Schuyler Towne was nominated and selected for the Locksport Person of the Month distinction for his outstanding contributions to the locksport community. Schuyler is well-known as a competitive lockpicker and Locksport hype man. I contacted Schuyler after he got first place in the Locksport Wizard competition during The Next HOPE conference in New York City on July 17th, 2010.
Q: To start off, I want to say that there are not many people in the community who have been so active for so long. I hope I am not the first to point out that this community is always in need of strong leaders like you. What do you consider to be your primary motivation to continue working towards making locksport a mainstream activity?
A: Well, thanks! Like a lot of us I've taken time here or there. It's funny, usually I'll get super involved in some small community, get really good at some esoteric passtime, then say "I've had my fun" and give it up. Well, I was about a year into Locksport, had competed and really enjoyed myself, made some good friends, but was feeling pretty done. My close friends in Boston knew my habits and happened to get access to my facebook one day when I forgot to log it out at work and posted "Well, I'm not a lockpicker any more" and some other, more ridiculous things. I found out about it because I started receiving emails and phone calls and facebook messages from other members of this community who were upset and trying to get me to keep picking. It was amazing. I had never come up against that when I tried to walk away from something before. It was amazing. It's that community, really, that makes me keep working. I was ready to walk away, but they dragged me back in and I've been paying back the favor ever since. Like I said, I take time, like anyone else, and I have plenty of unfinished projects, but I love this hobby and community.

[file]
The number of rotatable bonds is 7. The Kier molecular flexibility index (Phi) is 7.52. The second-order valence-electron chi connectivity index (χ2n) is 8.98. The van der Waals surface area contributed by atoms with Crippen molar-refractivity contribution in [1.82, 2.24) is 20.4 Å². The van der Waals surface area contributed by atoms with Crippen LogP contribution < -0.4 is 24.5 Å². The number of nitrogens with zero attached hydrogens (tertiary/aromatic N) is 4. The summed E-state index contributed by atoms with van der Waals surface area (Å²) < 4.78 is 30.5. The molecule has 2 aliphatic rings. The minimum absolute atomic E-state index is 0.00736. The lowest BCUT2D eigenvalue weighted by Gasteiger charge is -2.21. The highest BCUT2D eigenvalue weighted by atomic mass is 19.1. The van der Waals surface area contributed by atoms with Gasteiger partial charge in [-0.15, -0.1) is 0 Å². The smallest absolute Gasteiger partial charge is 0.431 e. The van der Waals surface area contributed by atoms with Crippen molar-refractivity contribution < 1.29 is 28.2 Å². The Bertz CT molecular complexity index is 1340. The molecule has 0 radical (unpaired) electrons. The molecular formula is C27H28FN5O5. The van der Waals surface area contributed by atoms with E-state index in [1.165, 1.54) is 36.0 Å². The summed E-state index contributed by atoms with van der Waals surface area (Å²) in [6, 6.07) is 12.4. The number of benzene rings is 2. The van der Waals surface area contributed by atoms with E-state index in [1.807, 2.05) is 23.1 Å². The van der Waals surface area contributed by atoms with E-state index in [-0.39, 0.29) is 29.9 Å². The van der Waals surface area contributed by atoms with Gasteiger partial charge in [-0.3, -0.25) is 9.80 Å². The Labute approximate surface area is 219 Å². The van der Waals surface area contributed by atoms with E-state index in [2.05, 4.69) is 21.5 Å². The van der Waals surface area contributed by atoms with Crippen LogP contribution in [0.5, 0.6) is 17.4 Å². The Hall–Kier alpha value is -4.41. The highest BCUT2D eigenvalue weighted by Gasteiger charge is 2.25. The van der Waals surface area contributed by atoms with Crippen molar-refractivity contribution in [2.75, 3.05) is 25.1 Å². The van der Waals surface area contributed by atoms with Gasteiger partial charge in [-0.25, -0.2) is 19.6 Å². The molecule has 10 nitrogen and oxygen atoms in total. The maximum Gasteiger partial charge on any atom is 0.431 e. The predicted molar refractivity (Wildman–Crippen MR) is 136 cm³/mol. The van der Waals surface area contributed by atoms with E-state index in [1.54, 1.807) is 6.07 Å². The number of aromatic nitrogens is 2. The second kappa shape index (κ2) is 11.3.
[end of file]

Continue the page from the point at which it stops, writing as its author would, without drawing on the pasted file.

Q: Could you describe some of the more recent media attention you have been receiving and how you expect the influx of exposure to help the community grow?